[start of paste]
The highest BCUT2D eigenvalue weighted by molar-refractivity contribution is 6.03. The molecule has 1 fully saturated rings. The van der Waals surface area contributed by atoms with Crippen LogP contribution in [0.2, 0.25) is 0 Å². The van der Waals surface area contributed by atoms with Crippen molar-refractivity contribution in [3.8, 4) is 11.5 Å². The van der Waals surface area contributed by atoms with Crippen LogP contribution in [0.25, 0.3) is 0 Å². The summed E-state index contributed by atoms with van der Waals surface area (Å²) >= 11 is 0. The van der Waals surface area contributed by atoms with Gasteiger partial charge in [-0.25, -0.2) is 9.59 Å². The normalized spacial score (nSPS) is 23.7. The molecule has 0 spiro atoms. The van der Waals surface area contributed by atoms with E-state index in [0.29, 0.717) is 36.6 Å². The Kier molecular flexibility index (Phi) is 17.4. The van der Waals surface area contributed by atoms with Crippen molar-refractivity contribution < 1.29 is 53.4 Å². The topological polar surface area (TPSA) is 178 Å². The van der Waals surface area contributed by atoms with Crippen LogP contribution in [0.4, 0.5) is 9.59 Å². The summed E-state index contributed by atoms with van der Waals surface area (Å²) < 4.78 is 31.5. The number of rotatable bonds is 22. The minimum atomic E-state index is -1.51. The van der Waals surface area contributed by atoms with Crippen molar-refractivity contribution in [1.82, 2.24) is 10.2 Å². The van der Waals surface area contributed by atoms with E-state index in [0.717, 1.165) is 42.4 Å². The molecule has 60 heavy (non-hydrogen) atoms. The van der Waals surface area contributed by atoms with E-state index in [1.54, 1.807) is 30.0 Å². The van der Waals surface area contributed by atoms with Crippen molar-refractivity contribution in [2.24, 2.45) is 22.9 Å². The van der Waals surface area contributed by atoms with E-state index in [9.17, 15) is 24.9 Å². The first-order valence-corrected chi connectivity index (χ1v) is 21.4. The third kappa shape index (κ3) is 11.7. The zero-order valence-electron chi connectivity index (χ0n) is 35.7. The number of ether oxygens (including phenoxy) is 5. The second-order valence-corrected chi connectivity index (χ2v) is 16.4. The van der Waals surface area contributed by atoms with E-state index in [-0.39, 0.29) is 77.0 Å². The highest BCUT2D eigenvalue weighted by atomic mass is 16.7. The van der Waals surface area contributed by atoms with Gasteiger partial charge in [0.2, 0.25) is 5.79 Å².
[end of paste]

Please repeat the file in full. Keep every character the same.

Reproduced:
The highest BCUT2D eigenvalue weighted by molar-refractivity contribution is 6.03. The molecule has 1 fully saturated rings. The van der Waals surface area contributed by atoms with Crippen LogP contribution in [0.2, 0.25) is 0 Å². The van der Waals surface area contributed by atoms with Crippen molar-refractivity contribution in [3.8, 4) is 11.5 Å². The van der Waals surface area contributed by atoms with Crippen LogP contribution in [0.25, 0.3) is 0 Å². The summed E-state index contributed by atoms with van der Waals surface area (Å²) >= 11 is 0. The van der Waals surface area contributed by atoms with Gasteiger partial charge in [-0.25, -0.2) is 9.59 Å². The normalized spacial score (nSPS) is 23.7. The molecule has 0 spiro atoms. The van der Waals surface area contributed by atoms with E-state index in [0.29, 0.717) is 36.6 Å². The Kier molecular flexibility index (Phi) is 17.4. The van der Waals surface area contributed by atoms with Crippen molar-refractivity contribution < 1.29 is 53.4 Å². The topological polar surface area (TPSA) is 178 Å². The van der Waals surface area contributed by atoms with Crippen LogP contribution in [0.4, 0.5) is 9.59 Å². The summed E-state index contributed by atoms with van der Waals surface area (Å²) < 4.78 is 31.5. The number of rotatable bonds is 22. The minimum atomic E-state index is -1.51. The van der Waals surface area contributed by atoms with Crippen molar-refractivity contribution in [1.82, 2.24) is 10.2 Å². The van der Waals surface area contributed by atoms with E-state index in [0.717, 1.165) is 42.4 Å². The molecule has 60 heavy (non-hydrogen) atoms. The van der Waals surface area contributed by atoms with E-state index in [1.54, 1.807) is 30.0 Å². The van der Waals surface area contributed by atoms with Crippen molar-refractivity contribution in [2.24, 2.45) is 22.9 Å². The van der Waals surface area contributed by atoms with E-state index in [9.17, 15) is 24.9 Å². The first-order valence-corrected chi connectivity index (χ1v) is 21.4. The third kappa shape index (κ3) is 11.7. The zero-order valence-electron chi connectivity index (χ0n) is 35.7. The number of ether oxygens (including phenoxy) is 5. The second-order valence-corrected chi connectivity index (χ2v) is 16.4. The van der Waals surface area contributed by atoms with E-state index in [-0.39, 0.29) is 77.0 Å². The highest BCUT2D eigenvalue weighted by atomic mass is 16.7. The van der Waals surface area contributed by atoms with Gasteiger partial charge in [0.2, 0.25) is 5.79 Å².